Leveraging mammograms to improve cardiovascular risk assessment


A recent study found breast arterial calcification on mammograms could help predict higher risk of stroke, cardiovascular death, and heart disease in women.

Matthew Nudy, MD

Matthew Nudy, MD

A new analysis suggests clinicians could leverage insights from mammograms as part of their cardiovascular risk assessment in women.

Led by investigators at Penn State College of Medicine, results of the meta-analysis, which included data from 9 studies, suggest breast arterial calcification was associated with an elevated likelihood of stroke, cardiovascular death, atherosclerotic cardiovascular disease, and congestive heart failure.

“I think this study is important for primary care physicians, and also cardiologists, and really any clinician that looks at cardiovascular disease risk assessment,” explained study investigator Matthew Nudy, MD, assistant professor of Medicine and Public Health Sciences at Penn State College of Medicine, in an interview with HCPLive.

Building on previous data from investigators examining great arterial calcification found on mammography and risk of cardiovascular disease later in life. With this in mind, Nudy and colleagues designed a meta-analysis to assess longitudinal associations between breast arterial calcification and various cardiovascular endpoints. For the meta-analysis, investigators identified 2 prospective and 7 retrospective cohort studies assessing breast arterial calcification and development of cardiovascular disease.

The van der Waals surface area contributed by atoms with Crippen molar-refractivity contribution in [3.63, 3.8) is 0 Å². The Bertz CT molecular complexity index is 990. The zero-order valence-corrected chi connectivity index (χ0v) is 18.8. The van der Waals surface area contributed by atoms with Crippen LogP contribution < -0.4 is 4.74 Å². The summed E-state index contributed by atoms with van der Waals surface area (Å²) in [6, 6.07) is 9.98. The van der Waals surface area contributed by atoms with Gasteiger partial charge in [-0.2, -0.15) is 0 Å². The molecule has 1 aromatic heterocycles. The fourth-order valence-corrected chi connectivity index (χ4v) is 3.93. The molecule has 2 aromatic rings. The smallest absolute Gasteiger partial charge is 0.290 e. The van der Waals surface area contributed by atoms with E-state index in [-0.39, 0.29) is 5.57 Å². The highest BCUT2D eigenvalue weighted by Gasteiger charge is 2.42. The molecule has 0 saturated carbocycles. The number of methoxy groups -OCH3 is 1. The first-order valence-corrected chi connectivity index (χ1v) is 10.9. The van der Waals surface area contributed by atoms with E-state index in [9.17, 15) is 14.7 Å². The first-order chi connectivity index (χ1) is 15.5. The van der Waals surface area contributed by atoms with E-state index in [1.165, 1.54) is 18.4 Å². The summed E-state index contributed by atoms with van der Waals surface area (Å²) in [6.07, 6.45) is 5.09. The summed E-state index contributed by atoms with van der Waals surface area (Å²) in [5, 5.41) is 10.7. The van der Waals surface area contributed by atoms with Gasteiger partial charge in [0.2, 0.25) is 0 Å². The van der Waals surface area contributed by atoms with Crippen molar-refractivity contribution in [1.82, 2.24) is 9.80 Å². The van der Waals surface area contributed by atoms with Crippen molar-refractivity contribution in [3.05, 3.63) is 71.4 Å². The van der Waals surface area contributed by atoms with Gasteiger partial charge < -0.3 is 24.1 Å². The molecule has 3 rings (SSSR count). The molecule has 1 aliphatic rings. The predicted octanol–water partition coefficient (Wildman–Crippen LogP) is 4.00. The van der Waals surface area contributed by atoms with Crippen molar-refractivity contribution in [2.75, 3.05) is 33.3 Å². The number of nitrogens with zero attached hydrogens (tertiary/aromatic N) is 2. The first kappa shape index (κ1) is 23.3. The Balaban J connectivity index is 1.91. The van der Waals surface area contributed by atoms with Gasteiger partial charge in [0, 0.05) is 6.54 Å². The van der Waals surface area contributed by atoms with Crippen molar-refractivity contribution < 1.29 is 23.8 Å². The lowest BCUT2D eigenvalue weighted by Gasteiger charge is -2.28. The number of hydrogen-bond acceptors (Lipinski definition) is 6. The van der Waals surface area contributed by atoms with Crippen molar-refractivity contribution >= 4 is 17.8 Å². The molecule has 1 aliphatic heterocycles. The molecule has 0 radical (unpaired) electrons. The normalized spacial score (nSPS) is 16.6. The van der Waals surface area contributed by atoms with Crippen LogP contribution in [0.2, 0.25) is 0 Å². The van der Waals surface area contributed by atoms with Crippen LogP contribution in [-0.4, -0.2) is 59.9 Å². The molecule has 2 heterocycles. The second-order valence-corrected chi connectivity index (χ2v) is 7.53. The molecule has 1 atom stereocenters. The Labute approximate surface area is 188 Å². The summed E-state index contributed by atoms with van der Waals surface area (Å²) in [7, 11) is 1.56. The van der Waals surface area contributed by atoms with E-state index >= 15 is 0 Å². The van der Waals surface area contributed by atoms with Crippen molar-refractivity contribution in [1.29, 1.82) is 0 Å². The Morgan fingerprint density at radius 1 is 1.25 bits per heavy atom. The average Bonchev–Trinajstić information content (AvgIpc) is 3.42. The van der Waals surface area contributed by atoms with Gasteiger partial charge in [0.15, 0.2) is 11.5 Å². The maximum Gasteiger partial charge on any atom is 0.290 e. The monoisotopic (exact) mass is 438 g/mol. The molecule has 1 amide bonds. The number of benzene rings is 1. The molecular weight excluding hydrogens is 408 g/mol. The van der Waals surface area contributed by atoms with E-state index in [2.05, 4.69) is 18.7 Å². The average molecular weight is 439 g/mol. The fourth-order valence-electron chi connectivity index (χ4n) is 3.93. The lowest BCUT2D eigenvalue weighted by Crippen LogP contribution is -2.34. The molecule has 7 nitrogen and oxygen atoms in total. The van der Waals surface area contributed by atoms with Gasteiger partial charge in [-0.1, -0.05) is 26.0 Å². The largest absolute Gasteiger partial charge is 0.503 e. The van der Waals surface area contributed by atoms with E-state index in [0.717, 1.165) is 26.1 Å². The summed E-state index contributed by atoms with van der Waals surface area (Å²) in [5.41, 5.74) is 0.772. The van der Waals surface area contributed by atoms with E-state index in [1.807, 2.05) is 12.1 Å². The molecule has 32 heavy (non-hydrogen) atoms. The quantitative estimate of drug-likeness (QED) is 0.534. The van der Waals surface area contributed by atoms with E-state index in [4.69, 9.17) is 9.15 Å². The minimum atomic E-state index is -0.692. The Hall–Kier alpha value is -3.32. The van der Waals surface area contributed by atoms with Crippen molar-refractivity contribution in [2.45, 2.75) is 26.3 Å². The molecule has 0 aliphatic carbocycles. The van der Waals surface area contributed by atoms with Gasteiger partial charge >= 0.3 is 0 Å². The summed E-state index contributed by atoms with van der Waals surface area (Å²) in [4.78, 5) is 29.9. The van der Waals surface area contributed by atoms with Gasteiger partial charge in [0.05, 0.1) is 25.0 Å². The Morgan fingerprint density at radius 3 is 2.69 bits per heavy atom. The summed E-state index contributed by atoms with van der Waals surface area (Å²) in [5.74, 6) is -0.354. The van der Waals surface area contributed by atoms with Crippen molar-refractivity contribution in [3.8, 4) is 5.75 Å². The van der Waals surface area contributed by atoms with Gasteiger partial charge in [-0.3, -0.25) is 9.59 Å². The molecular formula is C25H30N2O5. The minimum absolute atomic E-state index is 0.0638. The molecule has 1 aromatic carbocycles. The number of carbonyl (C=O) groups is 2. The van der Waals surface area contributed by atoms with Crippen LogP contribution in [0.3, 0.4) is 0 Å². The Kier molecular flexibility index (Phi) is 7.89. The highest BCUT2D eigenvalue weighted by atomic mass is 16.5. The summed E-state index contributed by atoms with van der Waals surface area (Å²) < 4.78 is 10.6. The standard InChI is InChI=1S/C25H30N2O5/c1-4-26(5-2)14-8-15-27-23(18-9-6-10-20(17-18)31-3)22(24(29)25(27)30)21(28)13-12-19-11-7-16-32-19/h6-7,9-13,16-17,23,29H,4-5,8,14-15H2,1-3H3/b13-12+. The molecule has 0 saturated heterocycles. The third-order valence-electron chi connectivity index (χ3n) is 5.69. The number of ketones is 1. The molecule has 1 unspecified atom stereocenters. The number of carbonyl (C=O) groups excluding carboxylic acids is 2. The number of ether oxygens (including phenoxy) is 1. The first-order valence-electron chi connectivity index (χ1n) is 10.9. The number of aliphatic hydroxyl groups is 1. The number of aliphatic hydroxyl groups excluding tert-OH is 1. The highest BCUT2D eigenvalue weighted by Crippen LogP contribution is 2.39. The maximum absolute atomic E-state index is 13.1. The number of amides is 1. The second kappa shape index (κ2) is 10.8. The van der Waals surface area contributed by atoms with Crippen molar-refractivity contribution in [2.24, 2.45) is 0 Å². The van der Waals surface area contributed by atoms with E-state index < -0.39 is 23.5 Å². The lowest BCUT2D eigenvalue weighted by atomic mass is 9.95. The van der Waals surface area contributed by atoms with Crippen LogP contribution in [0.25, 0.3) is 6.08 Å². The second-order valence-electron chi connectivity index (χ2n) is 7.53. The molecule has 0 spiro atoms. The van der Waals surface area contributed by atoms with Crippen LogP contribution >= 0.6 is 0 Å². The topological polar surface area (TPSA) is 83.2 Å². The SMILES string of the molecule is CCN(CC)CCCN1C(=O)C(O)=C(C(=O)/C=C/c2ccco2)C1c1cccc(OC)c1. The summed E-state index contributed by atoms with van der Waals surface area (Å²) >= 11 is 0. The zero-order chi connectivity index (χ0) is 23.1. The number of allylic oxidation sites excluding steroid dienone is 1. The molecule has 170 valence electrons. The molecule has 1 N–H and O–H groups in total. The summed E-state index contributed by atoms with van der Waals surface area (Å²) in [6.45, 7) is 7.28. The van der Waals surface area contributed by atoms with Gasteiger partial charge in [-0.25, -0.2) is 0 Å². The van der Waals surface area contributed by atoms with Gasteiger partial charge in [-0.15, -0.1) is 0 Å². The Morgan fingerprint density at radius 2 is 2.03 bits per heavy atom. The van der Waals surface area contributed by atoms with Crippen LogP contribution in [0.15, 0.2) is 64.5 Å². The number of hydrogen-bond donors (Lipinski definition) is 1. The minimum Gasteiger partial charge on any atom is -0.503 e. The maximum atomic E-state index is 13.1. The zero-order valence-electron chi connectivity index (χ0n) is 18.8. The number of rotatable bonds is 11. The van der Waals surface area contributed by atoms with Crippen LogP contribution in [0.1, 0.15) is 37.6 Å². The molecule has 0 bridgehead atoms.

Specific outcomes of interest for the study included the incidence of myocardial infarction, ischemic stroke, cardiac mortality, congestive heart failure, all-cause mortality, and a composite of atherosclerotic cardiovascular disease. Investigators noted odds ratios (OR) and 95% confidence intervals (CI) were calculated. Additionally, heterogeneity was assessed via I2 values.

From the 9 studies, investigators obtained data for 46,958 women. This cohort had a mean age of 61.5 years, a mean follow-up of 11.5 years, and 16% had breast arterial calcification present on mammograms.

Upon analysis, results suggested the presence of breast arterial calcification was associated with a statistically significant increase in the likelihood of stroke (OR, 1.99; 95% CI, 1.41 to 2.82; P <.0001; I2 = 37.11%), cardiac mortality (OR 3.04, 95%CI 1.36 to 6.81; P <.01; I2 = 72.23%), atherosclerotic cardiovascular disease (OR, 1.87; 95% CI, 1.29 to 2.71; P <.001; I2 = 68.28%), congestive heart failure (OR, 1.88; 95% CI, 1.41 to 2.51; P <.0001; I2 = 32.43%), and all-cause mortality (OR, 1.87; 95% CI, 1.06 to 2.78; P <.05; I2 = 93.59%). Investigators noted no such association was observed for breast arterial calcification and myocardial infarction (OR, 1.36; 95% CI, 0.689 to 2.7; P = .37; I2 = 69.75%).

In the following interview, Nudy discusses key considerations for interpreting these data, future research needs to further understand the predictive value of breast arterial calcification on mammograms, and the limitations of this study.

This article was originally published by our sister publication HCPLive.


  1. Christensen E, Hillenbrand C, Xuezhi, et al. ASSOCIATION BETWEEN BREAST ARTERIAL CALCIFICATION, MORTALITY AND THE DEVELOPMENT OF CARDIOVASCULAR DISEASE: A SYSTEMATIC REVIEW AND META-ANALYSIS OF COHORT STUDIES. J Am Coll Cardiol. 2024 Apr, 83 (13_Supplement) 1726. https://doi.org/10.1016/S0735-1097(24)03716-1
  2. Nudy M, Asmaro R, Jiang X, Schnatz PF. The association between incidentally found breast arterial calcification on routine screening mammography and the development of coronary artery disease and stroke: results of a 10-year prospective study. Menopause. 2022;29(12):1375-1380. doi:10.1097/GME.0000000000002088
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